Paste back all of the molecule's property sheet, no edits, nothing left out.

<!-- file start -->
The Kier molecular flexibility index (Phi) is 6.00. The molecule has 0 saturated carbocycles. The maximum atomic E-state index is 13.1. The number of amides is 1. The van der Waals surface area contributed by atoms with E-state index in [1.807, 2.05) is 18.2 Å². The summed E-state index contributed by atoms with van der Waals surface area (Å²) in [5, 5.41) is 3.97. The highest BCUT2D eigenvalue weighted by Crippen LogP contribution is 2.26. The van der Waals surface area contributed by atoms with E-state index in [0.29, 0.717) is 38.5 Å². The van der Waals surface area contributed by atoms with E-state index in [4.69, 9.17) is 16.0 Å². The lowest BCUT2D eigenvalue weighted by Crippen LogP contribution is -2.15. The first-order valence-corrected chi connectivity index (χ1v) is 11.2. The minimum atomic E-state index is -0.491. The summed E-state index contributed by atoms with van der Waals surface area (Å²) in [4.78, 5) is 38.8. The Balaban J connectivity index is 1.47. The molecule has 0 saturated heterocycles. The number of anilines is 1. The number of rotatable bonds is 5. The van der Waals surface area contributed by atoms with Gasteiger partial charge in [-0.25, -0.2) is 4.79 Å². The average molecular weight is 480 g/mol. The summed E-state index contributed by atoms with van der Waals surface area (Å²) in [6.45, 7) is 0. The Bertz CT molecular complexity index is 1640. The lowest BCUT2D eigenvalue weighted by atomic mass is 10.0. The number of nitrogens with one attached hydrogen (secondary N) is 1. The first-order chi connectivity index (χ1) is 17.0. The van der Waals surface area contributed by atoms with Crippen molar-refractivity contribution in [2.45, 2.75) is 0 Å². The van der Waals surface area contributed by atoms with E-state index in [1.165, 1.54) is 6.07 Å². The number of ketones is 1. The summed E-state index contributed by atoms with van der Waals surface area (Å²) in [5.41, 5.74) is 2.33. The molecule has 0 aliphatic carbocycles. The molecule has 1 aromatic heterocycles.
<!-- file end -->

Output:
The Kier molecular flexibility index (Phi) is 6.00. The molecule has 0 saturated carbocycles. The maximum atomic E-state index is 13.1. The number of amides is 1. The van der Waals surface area contributed by atoms with E-state index in [1.807, 2.05) is 18.2 Å². The summed E-state index contributed by atoms with van der Waals surface area (Å²) in [5, 5.41) is 3.97. The highest BCUT2D eigenvalue weighted by Crippen LogP contribution is 2.26. The van der Waals surface area contributed by atoms with E-state index in [0.29, 0.717) is 38.5 Å². The van der Waals surface area contributed by atoms with E-state index in [4.69, 9.17) is 16.0 Å². The lowest BCUT2D eigenvalue weighted by Crippen LogP contribution is -2.15. The first-order valence-corrected chi connectivity index (χ1v) is 11.2. The minimum atomic E-state index is -0.491. The summed E-state index contributed by atoms with van der Waals surface area (Å²) in [4.78, 5) is 38.8. The Balaban J connectivity index is 1.47. The molecule has 0 saturated heterocycles. The number of anilines is 1. The number of rotatable bonds is 5. The van der Waals surface area contributed by atoms with Gasteiger partial charge in [-0.25, -0.2) is 4.79 Å². The average molecular weight is 480 g/mol. The summed E-state index contributed by atoms with van der Waals surface area (Å²) in [6.45, 7) is 0. The Bertz CT molecular complexity index is 1640. The lowest BCUT2D eigenvalue weighted by atomic mass is 10.0. The number of nitrogens with one attached hydrogen (secondary N) is 1. The first-order chi connectivity index (χ1) is 17.0. The van der Waals surface area contributed by atoms with Crippen molar-refractivity contribution in [2.45, 2.75) is 0 Å². The van der Waals surface area contributed by atoms with E-state index in [1.165, 1.54) is 6.07 Å². The number of ketones is 1. The summed E-state index contributed by atoms with van der Waals surface area (Å²) in [5.41, 5.74) is 2.33. The molecule has 0 aliphatic carbocycles. The molecule has 1 aromatic heterocycles.